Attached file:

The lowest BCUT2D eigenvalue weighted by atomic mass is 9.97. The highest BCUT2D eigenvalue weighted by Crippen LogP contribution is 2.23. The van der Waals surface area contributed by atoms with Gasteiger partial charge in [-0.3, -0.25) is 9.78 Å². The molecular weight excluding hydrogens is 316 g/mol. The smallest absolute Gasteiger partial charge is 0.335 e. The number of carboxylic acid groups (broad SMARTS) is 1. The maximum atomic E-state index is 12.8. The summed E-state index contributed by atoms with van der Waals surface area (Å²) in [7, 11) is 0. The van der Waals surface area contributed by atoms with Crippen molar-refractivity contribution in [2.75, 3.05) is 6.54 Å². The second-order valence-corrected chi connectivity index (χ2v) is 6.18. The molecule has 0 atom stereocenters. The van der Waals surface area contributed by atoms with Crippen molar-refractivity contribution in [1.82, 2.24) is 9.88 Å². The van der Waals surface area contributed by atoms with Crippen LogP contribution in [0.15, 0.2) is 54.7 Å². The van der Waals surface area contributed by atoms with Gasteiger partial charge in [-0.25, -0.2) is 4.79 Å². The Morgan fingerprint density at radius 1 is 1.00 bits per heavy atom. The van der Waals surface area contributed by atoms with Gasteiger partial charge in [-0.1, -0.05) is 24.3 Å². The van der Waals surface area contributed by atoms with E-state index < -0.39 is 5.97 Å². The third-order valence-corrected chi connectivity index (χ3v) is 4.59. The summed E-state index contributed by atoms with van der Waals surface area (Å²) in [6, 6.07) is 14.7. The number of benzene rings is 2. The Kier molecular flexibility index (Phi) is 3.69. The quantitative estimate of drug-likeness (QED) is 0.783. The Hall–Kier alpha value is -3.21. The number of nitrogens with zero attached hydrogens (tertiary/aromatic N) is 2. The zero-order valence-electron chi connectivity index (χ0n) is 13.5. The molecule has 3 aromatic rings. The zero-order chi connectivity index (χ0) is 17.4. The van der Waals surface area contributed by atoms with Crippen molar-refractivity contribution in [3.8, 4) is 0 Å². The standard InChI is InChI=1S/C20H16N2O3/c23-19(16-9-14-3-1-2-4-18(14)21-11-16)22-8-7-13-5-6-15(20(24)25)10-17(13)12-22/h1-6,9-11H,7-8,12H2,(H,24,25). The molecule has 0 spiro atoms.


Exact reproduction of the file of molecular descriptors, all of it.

The lowest BCUT2D eigenvalue weighted by atomic mass is 9.97. The highest BCUT2D eigenvalue weighted by Crippen LogP contribution is 2.23. The van der Waals surface area contributed by atoms with Gasteiger partial charge in [-0.3, -0.25) is 9.78 Å². The molecular weight excluding hydrogens is 316 g/mol. The smallest absolute Gasteiger partial charge is 0.335 e. The number of carboxylic acid groups (broad SMARTS) is 1. The maximum atomic E-state index is 12.8. The summed E-state index contributed by atoms with van der Waals surface area (Å²) in [7, 11) is 0. The van der Waals surface area contributed by atoms with Crippen molar-refractivity contribution in [2.75, 3.05) is 6.54 Å². The second-order valence-corrected chi connectivity index (χ2v) is 6.18. The molecule has 0 atom stereocenters. The van der Waals surface area contributed by atoms with Crippen molar-refractivity contribution in [1.82, 2.24) is 9.88 Å². The van der Waals surface area contributed by atoms with Crippen LogP contribution in [0.15, 0.2) is 54.7 Å². The van der Waals surface area contributed by atoms with Gasteiger partial charge in [-0.25, -0.2) is 4.79 Å². The Morgan fingerprint density at radius 1 is 1.00 bits per heavy atom. The van der Waals surface area contributed by atoms with Gasteiger partial charge in [-0.1, -0.05) is 24.3 Å². The van der Waals surface area contributed by atoms with E-state index < -0.39 is 5.97 Å². The third-order valence-corrected chi connectivity index (χ3v) is 4.59. The summed E-state index contributed by atoms with van der Waals surface area (Å²) in [6, 6.07) is 14.7. The number of benzene rings is 2. The Kier molecular flexibility index (Phi) is 3.69. The quantitative estimate of drug-likeness (QED) is 0.783. The Hall–Kier alpha value is -3.21. The number of nitrogens with zero attached hydrogens (tertiary/aromatic N) is 2. The zero-order valence-electron chi connectivity index (χ0n) is 13.5. The molecule has 3 aromatic rings. The zero-order chi connectivity index (χ0) is 17.4. The van der Waals surface area contributed by atoms with Crippen molar-refractivity contribution in [3.8, 4) is 0 Å². The standard InChI is InChI=1S/C20H16N2O3/c23-19(16-9-14-3-1-2-4-18(14)21-11-16)22-8-7-13-5-6-15(20(24)25)10-17(13)12-22/h1-6,9-11H,7-8,12H2,(H,24,25). The molecule has 0 spiro atoms.